Sunday, 4 September 2016

Foods that'll make you look younger

What to eat to prevent premature aging

Kicking nicotine and avoiding excessive sunlight will help, but the secret to healthy-looking skin is the food you eat. "The wrong choices cause inflammation down to the cellular level," says dermatologist Nicholas Perricone, the author ofForever Young, a book about how eating right can keep you looking younger than your years. "And while you can't see it, that inflammation leads directly to wrinkling, sagging, and premature aging." Here is what to eat to prevent that from happening.


Sweet potatoes
Beta-carotene, which makes these tubers orange, balances your skin's pH, helps combat dryness, and promotes cell turnover, all resulting in smoother skin.

Wild salmon
The pigment that makes the fish pink, astaxanthin, is a powerful foe of free radicals, rogue molecules that damage cell membranes and DNA and cause skin to age. A study found that eating one serving every five days can prevent actinic keratoses—ugly rough patches that are precancerous.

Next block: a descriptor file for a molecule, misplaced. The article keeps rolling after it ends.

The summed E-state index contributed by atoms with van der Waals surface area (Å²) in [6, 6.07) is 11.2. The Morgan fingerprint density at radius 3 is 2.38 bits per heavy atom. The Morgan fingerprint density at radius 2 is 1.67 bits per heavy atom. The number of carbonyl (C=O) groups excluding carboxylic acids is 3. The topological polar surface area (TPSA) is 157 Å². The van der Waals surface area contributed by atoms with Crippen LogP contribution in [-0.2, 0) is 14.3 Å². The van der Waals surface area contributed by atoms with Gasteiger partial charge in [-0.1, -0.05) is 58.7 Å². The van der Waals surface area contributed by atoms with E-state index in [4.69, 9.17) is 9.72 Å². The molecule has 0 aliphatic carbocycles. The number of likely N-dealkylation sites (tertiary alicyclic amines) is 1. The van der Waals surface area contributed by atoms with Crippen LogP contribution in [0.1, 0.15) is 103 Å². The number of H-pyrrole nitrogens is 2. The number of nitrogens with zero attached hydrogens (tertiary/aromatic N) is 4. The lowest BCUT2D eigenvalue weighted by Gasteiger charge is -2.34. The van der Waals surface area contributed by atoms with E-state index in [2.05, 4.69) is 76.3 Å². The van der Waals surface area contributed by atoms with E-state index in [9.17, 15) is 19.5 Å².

Tomatoes
The fruit's red pigment, lycopene, is a potent antioxidant that shields skin from sun damage—like sunscreen, but from the inside out. To best absorb lycopene, eat tomatoes with olive oil.

Citrus fruits
Vitamin C is essential to building collagen, a vital component of young-looking skin, which starts breaking down in your twenties. Citrus also contains bioflavonoids, which protect skin from UV rays and help prevent cell death.

Leafy greens
Spinach, kale, and other greens contain lutein, which protects skin from sun-induced inflammation and wrinkles.

Stay away from white foods
Need another reason to avoid white bread, pasta, rice, and other refined grain products? They're quickly broken down into the ultimate white food: sugar. Once in the bloodstream, sugar bonds with protein andcreates advanced glycation end products (aptly abbreviated AGEs), which cause collagen to become inflamed and stiff, leading to wrinkles.

Why food is always better than a pill
"There are so many factors in food that haven't been studied. It's very likely that these unknowns work synergistically for a bigger benefit than what you can find in a supplement." — Nicholas Perricone, dermatologist

Red wine and beer
According to dermatologist Leslie Baumann, red wine contains skin-friendly grape-seed extract and resveratrol, two powerful antioxidants. Hops in beer, it turns out, may also offer antioxidant benefits.

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